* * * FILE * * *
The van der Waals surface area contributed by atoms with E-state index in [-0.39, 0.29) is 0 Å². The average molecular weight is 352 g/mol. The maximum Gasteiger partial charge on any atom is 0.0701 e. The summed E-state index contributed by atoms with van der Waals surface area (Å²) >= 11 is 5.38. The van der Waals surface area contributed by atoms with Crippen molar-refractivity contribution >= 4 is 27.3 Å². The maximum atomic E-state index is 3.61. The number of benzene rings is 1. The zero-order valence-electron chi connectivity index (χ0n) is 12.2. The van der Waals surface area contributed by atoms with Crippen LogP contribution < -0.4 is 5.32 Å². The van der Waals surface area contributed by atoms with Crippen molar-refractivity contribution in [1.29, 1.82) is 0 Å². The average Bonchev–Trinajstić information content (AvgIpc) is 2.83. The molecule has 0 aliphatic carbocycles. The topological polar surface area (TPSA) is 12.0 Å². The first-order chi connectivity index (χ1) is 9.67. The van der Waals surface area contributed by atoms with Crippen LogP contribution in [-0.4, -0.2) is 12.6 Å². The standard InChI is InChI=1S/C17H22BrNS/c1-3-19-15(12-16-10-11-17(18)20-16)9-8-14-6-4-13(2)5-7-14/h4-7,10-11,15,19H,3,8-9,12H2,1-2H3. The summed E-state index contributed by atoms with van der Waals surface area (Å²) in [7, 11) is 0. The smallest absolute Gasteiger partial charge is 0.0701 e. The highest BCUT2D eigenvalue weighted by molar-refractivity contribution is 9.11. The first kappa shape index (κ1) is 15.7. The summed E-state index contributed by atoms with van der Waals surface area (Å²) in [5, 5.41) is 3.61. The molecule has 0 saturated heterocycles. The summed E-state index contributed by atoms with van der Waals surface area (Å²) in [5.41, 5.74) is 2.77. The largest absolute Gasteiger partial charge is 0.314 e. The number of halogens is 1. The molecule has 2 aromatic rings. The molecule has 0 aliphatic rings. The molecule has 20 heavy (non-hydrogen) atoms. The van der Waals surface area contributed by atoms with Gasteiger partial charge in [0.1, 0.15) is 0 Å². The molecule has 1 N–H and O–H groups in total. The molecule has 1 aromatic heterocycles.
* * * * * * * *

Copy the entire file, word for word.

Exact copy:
The van der Waals surface area contributed by atoms with E-state index in [-0.39, 0.29) is 0 Å². The average molecular weight is 352 g/mol. The maximum Gasteiger partial charge on any atom is 0.0701 e. The summed E-state index contributed by atoms with van der Waals surface area (Å²) >= 11 is 5.38. The van der Waals surface area contributed by atoms with Crippen molar-refractivity contribution >= 4 is 27.3 Å². The maximum atomic E-state index is 3.61. The number of benzene rings is 1. The zero-order valence-electron chi connectivity index (χ0n) is 12.2. The van der Waals surface area contributed by atoms with Crippen LogP contribution < -0.4 is 5.32 Å². The van der Waals surface area contributed by atoms with Crippen molar-refractivity contribution in [1.29, 1.82) is 0 Å². The average Bonchev–Trinajstić information content (AvgIpc) is 2.83. The molecule has 0 aliphatic carbocycles. The topological polar surface area (TPSA) is 12.0 Å². The first-order chi connectivity index (χ1) is 9.67. The van der Waals surface area contributed by atoms with Crippen LogP contribution in [-0.4, -0.2) is 12.6 Å². The standard InChI is InChI=1S/C17H22BrNS/c1-3-19-15(12-16-10-11-17(18)20-16)9-8-14-6-4-13(2)5-7-14/h4-7,10-11,15,19H,3,8-9,12H2,1-2H3. The summed E-state index contributed by atoms with van der Waals surface area (Å²) in [7, 11) is 0. The smallest absolute Gasteiger partial charge is 0.0701 e. The highest BCUT2D eigenvalue weighted by molar-refractivity contribution is 9.11. The first kappa shape index (κ1) is 15.7. The summed E-state index contributed by atoms with van der Waals surface area (Å²) in [5, 5.41) is 3.61. The molecule has 0 saturated heterocycles. The summed E-state index contributed by atoms with van der Waals surface area (Å²) in [5.41, 5.74) is 2.77. The largest absolute Gasteiger partial charge is 0.314 e. The number of halogens is 1. The molecule has 2 aromatic rings. The molecule has 0 aliphatic rings. The molecule has 20 heavy (non-hydrogen) atoms. The van der Waals surface area contributed by atoms with Gasteiger partial charge in [0.1, 0.15) is 0 Å². The molecule has 1 N–H and O–H groups in total. The molecule has 1 aromatic heterocycles.